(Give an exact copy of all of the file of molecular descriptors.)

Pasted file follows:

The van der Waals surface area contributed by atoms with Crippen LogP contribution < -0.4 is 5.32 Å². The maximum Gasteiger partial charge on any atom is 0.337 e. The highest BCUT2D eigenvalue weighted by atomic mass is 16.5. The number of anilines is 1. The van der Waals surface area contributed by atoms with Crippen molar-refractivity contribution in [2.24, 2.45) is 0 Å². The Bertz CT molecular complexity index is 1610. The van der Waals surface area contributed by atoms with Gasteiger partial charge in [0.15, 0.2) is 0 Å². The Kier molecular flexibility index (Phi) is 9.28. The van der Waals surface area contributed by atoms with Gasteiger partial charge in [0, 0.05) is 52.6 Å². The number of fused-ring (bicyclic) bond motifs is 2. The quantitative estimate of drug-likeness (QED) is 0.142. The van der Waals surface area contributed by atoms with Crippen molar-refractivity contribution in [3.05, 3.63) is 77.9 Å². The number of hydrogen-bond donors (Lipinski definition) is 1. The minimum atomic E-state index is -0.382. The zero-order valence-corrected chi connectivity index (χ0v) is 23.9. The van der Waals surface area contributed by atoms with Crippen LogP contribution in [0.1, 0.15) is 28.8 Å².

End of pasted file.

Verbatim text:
The van der Waals surface area contributed by atoms with Crippen LogP contribution < -0.4 is 5.32 Å². The maximum Gasteiger partial charge on any atom is 0.337 e. The highest BCUT2D eigenvalue weighted by atomic mass is 16.5. The number of anilines is 1. The van der Waals surface area contributed by atoms with Crippen molar-refractivity contribution in [2.24, 2.45) is 0 Å². The Bertz CT molecular complexity index is 1610. The van der Waals surface area contributed by atoms with Gasteiger partial charge in [0.15, 0.2) is 0 Å². The Kier molecular flexibility index (Phi) is 9.28. The van der Waals surface area contributed by atoms with Gasteiger partial charge in [0, 0.05) is 52.6 Å². The number of fused-ring (bicyclic) bond motifs is 2. The quantitative estimate of drug-likeness (QED) is 0.142. The van der Waals surface area contributed by atoms with Crippen molar-refractivity contribution in [3.05, 3.63) is 77.9 Å². The number of hydrogen-bond donors (Lipinski definition) is 1. The minimum atomic E-state index is -0.382. The zero-order valence-corrected chi connectivity index (χ0v) is 23.9. The van der Waals surface area contributed by atoms with Crippen LogP contribution in [0.1, 0.15) is 28.8 Å².